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Am J Clin Pathol. 2009 Feb;131(2):228-42. doi: 10.1309/AJCP8A2UVLCYGTPU.

Are encapsulated papillary carcinomas of the breast in situ or invasive? A basement membrane study of 27 cases.

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  • 1Department of Pathology, Magee-Womens Hospital of the University of Pittsburgh, Pittsburgh, PA, USA.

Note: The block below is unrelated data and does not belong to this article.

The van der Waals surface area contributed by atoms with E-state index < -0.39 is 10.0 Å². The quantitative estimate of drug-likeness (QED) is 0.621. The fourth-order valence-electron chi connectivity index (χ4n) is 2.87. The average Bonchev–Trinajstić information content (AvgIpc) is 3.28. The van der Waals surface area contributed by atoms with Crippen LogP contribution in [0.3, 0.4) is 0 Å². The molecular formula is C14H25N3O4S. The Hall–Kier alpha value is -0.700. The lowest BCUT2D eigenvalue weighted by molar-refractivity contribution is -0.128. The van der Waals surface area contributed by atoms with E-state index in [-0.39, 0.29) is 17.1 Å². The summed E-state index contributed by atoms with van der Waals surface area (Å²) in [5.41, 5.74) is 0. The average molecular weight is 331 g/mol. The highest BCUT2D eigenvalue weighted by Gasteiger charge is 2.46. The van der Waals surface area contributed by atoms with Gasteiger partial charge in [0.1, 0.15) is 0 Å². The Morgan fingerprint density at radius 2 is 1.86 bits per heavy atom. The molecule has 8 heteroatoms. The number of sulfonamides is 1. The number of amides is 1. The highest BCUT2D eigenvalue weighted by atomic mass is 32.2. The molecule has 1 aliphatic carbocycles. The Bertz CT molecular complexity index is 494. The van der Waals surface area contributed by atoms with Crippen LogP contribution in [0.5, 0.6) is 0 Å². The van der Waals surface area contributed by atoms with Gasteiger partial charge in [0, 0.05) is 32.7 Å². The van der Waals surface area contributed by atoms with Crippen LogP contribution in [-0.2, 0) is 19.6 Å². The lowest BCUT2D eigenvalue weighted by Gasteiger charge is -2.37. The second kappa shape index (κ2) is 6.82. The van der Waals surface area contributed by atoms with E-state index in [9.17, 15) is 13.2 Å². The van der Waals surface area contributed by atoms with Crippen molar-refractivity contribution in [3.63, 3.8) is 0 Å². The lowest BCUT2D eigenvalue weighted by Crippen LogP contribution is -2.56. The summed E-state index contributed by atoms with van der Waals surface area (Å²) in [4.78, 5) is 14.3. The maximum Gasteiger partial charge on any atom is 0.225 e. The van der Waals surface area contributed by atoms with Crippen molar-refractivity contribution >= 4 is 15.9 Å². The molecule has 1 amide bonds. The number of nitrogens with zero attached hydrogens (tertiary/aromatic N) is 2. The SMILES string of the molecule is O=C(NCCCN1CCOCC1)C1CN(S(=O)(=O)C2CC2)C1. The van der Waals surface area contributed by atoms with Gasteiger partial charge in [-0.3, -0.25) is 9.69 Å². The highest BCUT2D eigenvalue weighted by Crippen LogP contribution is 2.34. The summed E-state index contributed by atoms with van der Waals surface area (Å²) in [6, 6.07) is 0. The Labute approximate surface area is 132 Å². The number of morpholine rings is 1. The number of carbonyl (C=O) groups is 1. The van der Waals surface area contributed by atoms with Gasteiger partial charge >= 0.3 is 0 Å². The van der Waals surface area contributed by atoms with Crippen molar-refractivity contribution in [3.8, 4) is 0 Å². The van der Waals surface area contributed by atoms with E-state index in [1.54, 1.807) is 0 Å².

Encapsulated papillary carcinoma (EPC) of the breast is traditionally considered a variant of ductal carcinoma in situ (DCIS). However, recent studies show EPCs lack myoepithelial cells at their periphery, leading some to conclude that EPCs are invasive. We used a robust collagen type IV immunohistochemical procedure to assess invasion in 21 cases of pure EPC and 6 EPCs with adjacent invasive ductal carcinoma (IDC) and compared these results with those for papilloma, DCIS, and IDC. Moderate to intense collagen type IV expression was seen in all EPCs and was absent or decreased in all IDCs. All patients with pure EPC had negative axillary nodes with the exception of 1 who had a micrometastasis, and all were alive with no evidence of disease at follow-up (mean, 40.4 months). EPCs are in situ carcinomas with an excellent prognosis and can be managed with local therapy with or without sentinel lymph node biopsy.

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